Camino de Santiago Day Thirty-One: Gonzar to Melide-Reunion

1 05 2018

In the middle of the night I woke to hear someone snoring like crazy, sawing logs so to speak. Seemed almost peaceful. But then I heard the snorer that must have woke me. There was a huge sigh followed by a choking sound as his airway no doubt shut. One second, two seconds, three seconds, four and “Archt!!!” He inhaled. Then there was an exhale like the purr of a cat that grew into a growl and finally erupted in a huge almost Big Bird type wheezing and then words, unintelligible but words erupted from the man. And repeat. I kept thinking he’d died. The echo off the stone walls made it impossible to determine where it was actually coming from, or I would have sacrificed a sock to throw at him. I eventually fell asleep again but luckily lightly or else I would have fallen out of the top bunk which had absolutely no guard rails or wall on either side to remind me not to roll over too far. At dawn many left quietly and I got up slowly again. I glared around trying to determine the culprit but to no avail. Likely he slunk out in the veil of darkness.

With a line for the two bathrooms we opted to wait out the rush, coffee wasn’t available until Isa arrived at 8 anyway. The older woman arrived a little earlier and was nice enough to cut the chill of the cold morning by making a nice wood fire in the stove.

The last of the pilgrims began to evacuate the dorm and one was a woman we’d seen the night before but hadn’t talked to. Erika originally from Austria now lives in Canada and this is her 16th Camino and her 90th year on earth. I mean how amazing. Very unlike some of the Camino alums we come across, she was very soft spoken and didn’t offer information not requested. I’m so sick of some of the braggarts who are on their 7th Camino and want to tell you exactly how to do your first. I’m sure they’re well meaning but some offer too much telling you where to go, where not to go, what to do and doing so incessantly as if they have nothing else to say. The whole idea, for me at least, is that each Camino is distinctly different. Suggestions are welcome but there is no need to have someone completely guide you. I’ve seen too many Camino experts with their friends telling them exactly where they should stop and not allowing them to folios their hearts and just walk. I don’t know, maybe I’m just very sensitive to it but I wonder how can you enjoy a Camino through someone else’s eyes like that. I’d rather bring a newbie along and see what they see and let them lead so as to live a new Camino next time. There have been so many times when Suzy and I shrugged off a suggestion and just followed our instincts and witnessed magic.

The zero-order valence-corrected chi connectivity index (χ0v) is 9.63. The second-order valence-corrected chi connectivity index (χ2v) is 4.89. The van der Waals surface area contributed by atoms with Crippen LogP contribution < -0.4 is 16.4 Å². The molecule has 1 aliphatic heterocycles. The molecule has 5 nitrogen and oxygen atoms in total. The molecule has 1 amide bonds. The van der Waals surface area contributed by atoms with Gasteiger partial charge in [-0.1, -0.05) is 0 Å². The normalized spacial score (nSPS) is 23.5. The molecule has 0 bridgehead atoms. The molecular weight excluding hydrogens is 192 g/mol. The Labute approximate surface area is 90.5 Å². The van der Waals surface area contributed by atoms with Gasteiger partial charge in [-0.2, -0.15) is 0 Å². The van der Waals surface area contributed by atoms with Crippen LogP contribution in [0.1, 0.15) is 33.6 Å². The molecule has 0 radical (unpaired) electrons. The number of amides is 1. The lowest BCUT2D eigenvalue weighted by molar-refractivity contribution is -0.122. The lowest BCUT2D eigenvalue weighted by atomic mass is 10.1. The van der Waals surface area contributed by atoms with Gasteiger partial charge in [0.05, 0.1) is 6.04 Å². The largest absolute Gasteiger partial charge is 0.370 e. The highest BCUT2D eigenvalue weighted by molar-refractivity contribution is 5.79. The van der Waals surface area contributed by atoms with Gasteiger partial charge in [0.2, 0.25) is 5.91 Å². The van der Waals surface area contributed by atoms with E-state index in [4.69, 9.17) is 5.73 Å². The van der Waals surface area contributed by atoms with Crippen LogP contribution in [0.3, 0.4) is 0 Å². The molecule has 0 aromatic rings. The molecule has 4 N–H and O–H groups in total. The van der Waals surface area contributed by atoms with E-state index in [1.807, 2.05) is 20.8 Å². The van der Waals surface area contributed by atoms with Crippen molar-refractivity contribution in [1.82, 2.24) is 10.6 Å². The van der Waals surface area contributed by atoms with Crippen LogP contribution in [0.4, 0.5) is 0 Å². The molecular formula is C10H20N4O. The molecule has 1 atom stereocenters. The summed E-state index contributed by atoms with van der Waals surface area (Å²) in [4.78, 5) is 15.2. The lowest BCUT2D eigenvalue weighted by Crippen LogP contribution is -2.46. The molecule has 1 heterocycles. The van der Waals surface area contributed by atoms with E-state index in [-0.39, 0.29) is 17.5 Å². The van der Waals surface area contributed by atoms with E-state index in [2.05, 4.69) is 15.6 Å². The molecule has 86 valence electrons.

This woman was so humble and sweet and was traveling her very last Camino to say goodbye to her favorite hospitaleros and eventually meet up with some friends along the way and in Mallorca. She can’t walk as well anymore so now she takes cabs along the areas that are too steep. She does this walk with a cane. She was so inspiring. She too is doing the Camino her way.

We were so warm and cozy and fuzzy in this sweet room with the fire roaring but we had to head out into the cold. We bid them farewell and headed on a little late at 9:15.

The crowd was much smaller as we reached the trails. My toe is miraculously healed 100%. I think it was a combination, two days of the thinner Darn Tough socks, moving the water bottle to the opposite side of the pack, less heat in general out on the walk and one or two nights of applying Savannah Bee royal jelly bee body butter on my feet and covering them in the Swiftwick socks for a few hours. I think bee products are amazing and I’m so glad I’d stashed these sample packets I found at the Fancy Food Show in my pack.